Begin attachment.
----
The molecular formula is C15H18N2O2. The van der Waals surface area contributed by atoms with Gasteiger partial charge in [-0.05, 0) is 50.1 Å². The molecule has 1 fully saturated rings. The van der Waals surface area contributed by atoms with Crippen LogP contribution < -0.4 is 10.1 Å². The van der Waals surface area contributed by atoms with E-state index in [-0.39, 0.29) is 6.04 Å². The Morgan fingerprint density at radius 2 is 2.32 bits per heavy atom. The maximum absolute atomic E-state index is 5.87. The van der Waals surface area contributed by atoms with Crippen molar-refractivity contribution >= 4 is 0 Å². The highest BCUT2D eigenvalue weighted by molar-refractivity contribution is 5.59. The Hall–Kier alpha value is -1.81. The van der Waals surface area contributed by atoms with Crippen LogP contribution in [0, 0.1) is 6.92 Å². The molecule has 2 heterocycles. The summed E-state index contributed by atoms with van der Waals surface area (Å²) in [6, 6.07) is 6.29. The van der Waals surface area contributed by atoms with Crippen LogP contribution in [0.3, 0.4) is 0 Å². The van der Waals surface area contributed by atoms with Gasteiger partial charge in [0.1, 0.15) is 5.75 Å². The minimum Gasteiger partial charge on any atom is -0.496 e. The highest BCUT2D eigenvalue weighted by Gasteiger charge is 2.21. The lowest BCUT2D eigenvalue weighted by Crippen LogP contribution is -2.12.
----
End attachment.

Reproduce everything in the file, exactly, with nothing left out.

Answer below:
The molecular formula is C15H18N2O2. The van der Waals surface area contributed by atoms with Gasteiger partial charge in [-0.05, 0) is 50.1 Å². The molecule has 1 fully saturated rings. The van der Waals surface area contributed by atoms with Crippen LogP contribution < -0.4 is 10.1 Å². The van der Waals surface area contributed by atoms with E-state index in [-0.39, 0.29) is 6.04 Å². The Morgan fingerprint density at radius 2 is 2.32 bits per heavy atom. The maximum absolute atomic E-state index is 5.87. The van der Waals surface area contributed by atoms with Crippen molar-refractivity contribution >= 4 is 0 Å². The highest BCUT2D eigenvalue weighted by molar-refractivity contribution is 5.59. The Hall–Kier alpha value is -1.81. The van der Waals surface area contributed by atoms with Crippen LogP contribution in [0, 0.1) is 6.92 Å². The molecule has 2 heterocycles. The summed E-state index contributed by atoms with van der Waals surface area (Å²) in [6, 6.07) is 6.29. The van der Waals surface area contributed by atoms with Crippen LogP contribution in [0.3, 0.4) is 0 Å². The van der Waals surface area contributed by atoms with Gasteiger partial charge in [0.1, 0.15) is 5.75 Å². The minimum Gasteiger partial charge on any atom is -0.496 e. The highest BCUT2D eigenvalue weighted by Gasteiger charge is 2.21. The lowest BCUT2D eigenvalue weighted by Crippen LogP contribution is -2.12.